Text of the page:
The World's New Gay State

Another Politician Caught Spewing Anti-Gayist Hate Speech

On the heels of another defeat for our Gay people in Hawaii, this old clip came to my attention. 

You’ll want to spend/invest the 3 minutes watching this.  When we fool ourselves into thinking most non-Gay people are enlightened enough to be on our side, this is a reminder of the type of garbage that comes out of their mouths when they think they can do so safely, sequestered among their “own kind.”

Keep in mind that this woman, an elected official, has been reelected since this audio tape was released and showed what a contemptible person she is.  Her constituents agree with her and clearly are no friend of ours.  She will remain seated with the Oklahoma state government until she is term limited in 2016.

Click on this link below.  It will take you to exgaywatch which I found by way of YouTube.

http://www.exgaywatch.com/wp/2008/03/open-forum-anti-gay-diatribe-by-oklahoma-representative/

Rep. Sally Kern, (R) Oklahoma City,  Let me speak directly to you.  I pity you.  No amount of “misinterpreting” by your enemies and no amount of “mis-speaking” by you, can alter the sad truth about just how jaded and corrupt your soul is.  And Oklahomans, you should be ashamed of yourselves for keeping this woman in office.   Is she really the best representative of your people.  Does she in fact, represent what you are?  Are you hateful, ignorant anti-Gayists?  Are there no other issues more important to you than taking away fhe freedom and equality of your fellow Gay citizens?

In our Gay State, we wouldn’t allow this sort of speech to be used against Blacks, Catholics or any other minority group — not  even against non-Gay breeders such as yourself.  Your comments only serve to expose your soul is sick, diseased, filled with hate and ignorance.  May God have mercy on you, Sally Kern.  Between Gov. Lingle of Hawaii and now you, I see a pattern once again emerging of public leaders, this time women, who need to find an “enemy” to focus upon.

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Lambda Literary Awards, 2010. Another Bumper Crop Year.

Posted in Uncategorized by thegaystateblog on May 29, 2010

2010 Awards Finalists & Winners

These Finalists represent books published in 2009.

LGBT Anthology

  • Gay American Autobiography: Writings from Whitman to Sedaris, edited by David Bergman (University of Wisconsin Press) 
  • Moral Panics, Sex Panics: Fear and the Fight Over Sexual Rights, edited by Gilbert Herdt (NYU Press)
  • My Diva: 65 Gay Men on the Women Who Inspire Them, edited by Michael Montlack (University of Wisconsin Press) [Review]
  • Portland Queer: Tales of the Rose City, edited by Ariel Gore (Lit Star Press)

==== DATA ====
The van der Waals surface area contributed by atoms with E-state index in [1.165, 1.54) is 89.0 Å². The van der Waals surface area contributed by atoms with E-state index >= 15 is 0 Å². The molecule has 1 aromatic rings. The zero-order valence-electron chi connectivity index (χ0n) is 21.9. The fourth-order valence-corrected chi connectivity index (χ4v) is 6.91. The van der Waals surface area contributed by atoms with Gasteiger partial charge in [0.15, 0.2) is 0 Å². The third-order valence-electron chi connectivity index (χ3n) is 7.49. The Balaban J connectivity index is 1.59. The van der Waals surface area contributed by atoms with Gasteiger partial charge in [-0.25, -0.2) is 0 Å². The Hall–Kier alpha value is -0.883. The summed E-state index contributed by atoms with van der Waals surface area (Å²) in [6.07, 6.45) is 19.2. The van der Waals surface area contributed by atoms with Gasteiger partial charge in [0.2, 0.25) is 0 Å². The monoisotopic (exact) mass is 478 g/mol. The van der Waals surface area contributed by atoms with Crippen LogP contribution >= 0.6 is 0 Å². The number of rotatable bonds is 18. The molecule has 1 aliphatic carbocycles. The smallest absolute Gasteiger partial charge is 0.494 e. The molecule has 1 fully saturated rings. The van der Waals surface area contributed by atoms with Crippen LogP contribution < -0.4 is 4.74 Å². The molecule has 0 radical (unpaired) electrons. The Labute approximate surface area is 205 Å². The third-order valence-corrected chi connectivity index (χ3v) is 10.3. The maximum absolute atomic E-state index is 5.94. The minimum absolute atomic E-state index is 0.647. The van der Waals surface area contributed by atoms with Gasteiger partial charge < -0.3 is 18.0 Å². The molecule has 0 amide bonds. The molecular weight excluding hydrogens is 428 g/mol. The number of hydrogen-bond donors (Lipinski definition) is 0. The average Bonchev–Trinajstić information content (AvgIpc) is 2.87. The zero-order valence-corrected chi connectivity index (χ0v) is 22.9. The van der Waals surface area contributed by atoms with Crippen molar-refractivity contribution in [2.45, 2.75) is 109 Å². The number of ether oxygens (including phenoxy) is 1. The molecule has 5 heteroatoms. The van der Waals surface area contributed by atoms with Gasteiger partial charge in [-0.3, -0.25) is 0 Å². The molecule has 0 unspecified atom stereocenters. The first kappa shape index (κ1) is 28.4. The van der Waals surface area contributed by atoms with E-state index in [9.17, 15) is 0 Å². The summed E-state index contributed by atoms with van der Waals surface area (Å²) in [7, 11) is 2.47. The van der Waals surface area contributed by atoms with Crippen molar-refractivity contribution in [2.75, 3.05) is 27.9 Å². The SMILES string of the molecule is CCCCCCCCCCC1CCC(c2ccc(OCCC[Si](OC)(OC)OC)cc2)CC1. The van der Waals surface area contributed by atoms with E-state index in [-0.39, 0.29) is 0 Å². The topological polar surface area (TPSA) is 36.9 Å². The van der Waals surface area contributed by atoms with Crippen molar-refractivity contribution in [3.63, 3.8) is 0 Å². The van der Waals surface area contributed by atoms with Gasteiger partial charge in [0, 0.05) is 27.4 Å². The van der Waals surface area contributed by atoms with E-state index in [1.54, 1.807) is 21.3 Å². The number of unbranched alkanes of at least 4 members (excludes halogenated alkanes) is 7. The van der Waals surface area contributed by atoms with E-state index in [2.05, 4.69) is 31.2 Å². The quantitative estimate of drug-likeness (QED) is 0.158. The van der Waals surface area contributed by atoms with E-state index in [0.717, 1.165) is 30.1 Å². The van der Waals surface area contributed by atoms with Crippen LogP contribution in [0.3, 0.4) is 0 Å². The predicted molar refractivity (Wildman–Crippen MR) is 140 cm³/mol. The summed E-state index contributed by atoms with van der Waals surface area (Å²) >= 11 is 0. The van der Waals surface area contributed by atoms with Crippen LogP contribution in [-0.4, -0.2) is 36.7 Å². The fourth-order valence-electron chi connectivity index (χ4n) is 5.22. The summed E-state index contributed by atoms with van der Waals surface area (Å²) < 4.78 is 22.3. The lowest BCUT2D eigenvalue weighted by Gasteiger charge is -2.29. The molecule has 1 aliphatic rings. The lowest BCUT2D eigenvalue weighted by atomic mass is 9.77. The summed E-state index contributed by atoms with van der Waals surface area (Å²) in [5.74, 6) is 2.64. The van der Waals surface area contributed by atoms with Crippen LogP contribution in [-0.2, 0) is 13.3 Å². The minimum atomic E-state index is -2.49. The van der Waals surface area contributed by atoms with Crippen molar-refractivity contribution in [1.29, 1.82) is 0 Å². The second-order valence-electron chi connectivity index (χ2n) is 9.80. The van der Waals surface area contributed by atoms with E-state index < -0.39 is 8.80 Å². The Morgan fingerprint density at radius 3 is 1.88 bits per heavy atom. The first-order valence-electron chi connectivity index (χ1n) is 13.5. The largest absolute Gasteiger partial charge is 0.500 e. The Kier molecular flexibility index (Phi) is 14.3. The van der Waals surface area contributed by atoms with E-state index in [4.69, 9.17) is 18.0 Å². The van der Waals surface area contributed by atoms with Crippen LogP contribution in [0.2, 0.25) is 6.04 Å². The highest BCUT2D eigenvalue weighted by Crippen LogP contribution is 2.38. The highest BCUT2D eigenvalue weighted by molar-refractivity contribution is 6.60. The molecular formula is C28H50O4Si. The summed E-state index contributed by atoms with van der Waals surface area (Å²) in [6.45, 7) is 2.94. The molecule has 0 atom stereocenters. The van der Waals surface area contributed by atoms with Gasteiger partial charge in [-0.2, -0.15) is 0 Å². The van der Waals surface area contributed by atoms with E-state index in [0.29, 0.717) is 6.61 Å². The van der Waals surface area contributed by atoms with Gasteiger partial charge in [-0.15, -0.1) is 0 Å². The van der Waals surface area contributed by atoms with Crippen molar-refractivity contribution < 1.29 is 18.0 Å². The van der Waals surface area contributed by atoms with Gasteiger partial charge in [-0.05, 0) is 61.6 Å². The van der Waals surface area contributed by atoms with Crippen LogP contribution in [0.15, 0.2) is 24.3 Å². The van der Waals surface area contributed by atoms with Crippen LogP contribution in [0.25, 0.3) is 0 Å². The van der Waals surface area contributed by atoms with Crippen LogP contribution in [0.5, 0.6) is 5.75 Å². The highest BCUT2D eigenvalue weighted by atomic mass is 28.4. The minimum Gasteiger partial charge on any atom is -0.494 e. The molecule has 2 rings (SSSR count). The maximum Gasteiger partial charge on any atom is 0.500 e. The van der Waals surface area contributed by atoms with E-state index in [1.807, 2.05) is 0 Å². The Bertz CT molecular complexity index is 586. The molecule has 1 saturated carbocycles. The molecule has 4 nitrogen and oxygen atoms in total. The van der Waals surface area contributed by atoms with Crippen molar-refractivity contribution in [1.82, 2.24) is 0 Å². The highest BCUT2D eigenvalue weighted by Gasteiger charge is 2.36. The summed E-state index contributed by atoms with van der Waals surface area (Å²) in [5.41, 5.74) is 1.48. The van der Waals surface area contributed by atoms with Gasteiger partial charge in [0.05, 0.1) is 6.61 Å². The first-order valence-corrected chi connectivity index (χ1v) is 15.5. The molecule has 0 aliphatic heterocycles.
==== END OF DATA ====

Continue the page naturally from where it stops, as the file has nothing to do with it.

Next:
• Smash the Church, Smash the State! The Early Years of Gay Liberation, edited by Tommi Avicolli Mecca (City Lights)

LGBT Children’s/Young Adult

  • Ash, by Malinda Lo (Little, Brown) [Review]
  • How Beautiful the Ordinary, edited by Michael Cart (HarperCollins)
  • In Mike We Trust, by P.E. Ryan (HarperCollins)
  • Sprout, by Dale Peck (Bloomsbury USA)
  • The Vast Fields of Ordinary, by Nick Burd (Penguin Books)

LGBT Drama

  • The Beebo Brinker Chronicles, by Kate Moira Ryan & Linda S. Chapman (Dramatists Play Service)
  • The Collected Plays Of Mart Crowley, by Mart Crowley (Alyson Books)
  • Revenge of the Women’s Studies Professor, by Bonnie J. Morris (Indiana University Press)

LGBT Nonfiction

  • The Golden Age of Gay Fiction, edited by Drewey Wayne Gunn (MLR Press)
  • The Greeks and Greek Love, by James Davidson (Random House)
  • I Am Your Sister: Collected and Unpublished Writings of Audre Lorde, edited by Rudolph P. Byrd, Johnnetta Betsch Cole & Beverly Guy-Sheftall (Oxford University Press)
  • Ties That Bind: Familial Homophobia and Its Consequences, by Sarah Schulman (The New Press) [Review]
  • Unfriendly Fire: How the Gay Ban Undermines the Military and Weakens America, by Nathaniel Frank (St. Martin’s Press) [Review]

LGBT SF/Fantasy/Horror

  • Centuries Ago and Very Fast, by Rebecca Ore (Aqueduct Press)
  • Fist of the Spider Woman, by Amber Dawn (Arsenal Pulp Press)
  • In the Closet, Under the Bed, by Lee Thomas (Dark Scribe Press) [Review]
  • Palimpsest, by Catherynne M. Valente (Bantam/Spectra Books)
  • Pumpkin Teeth, by Tom Cardamone (Lethe Press)

LGBT Studies

  • Metropolitan Lovers: The Homosexuality of Cities, by Julie Abraham (University of Minnesota Press) [Review]
  • Moving Politics: Emotion and ACT UP’s Fight Against AIDS, by Deborah B. Gould (University of Chicago Press)
  • The Queer Child, or Growing Sideways in the Twentieth Century, by Kathryn Bond Stockton (Duke University Press) [Review]
  • The Resurrection of the Body: Pier Paolo Pasolini from Saint Paul to Sade, by Armando Maggi (University of Chicago Press)
  • The Straight State: Sexuality and Citizenship in Twentieth Century America, by Margot Canaday (Princeton University Press)

Bisexual Fiction [TIE]

  • Arusha, by J.E. Knowles (Spinsters Ink) [Review]
  • Holy Communion, by Mykola Dementiuk (Synergy Press)
  • The Janeid, by Bobbie Geary (The Graeae Press)
  • Love You Two, by Maria Pallotta-Chiarolli (Random House Australia)
  • Torn, by Amber Lehman (Closet Case Press) [Review]

Bisexual Nonfiction

  • Byron in Love: A Short Daring Life, by Edna O’Brien (W. W. Norton)
  • Cheever: A Life, by Blake Bailey (Alfred A. Knopf) [Review]
  • Leaving India: My Family’s Journey From Five Villages to Five Continents, by Minal Hajratwala (Houghton Mifflin Harcourt)
  • Map, by Audrey Beth Stein (Lulu.com) [Review]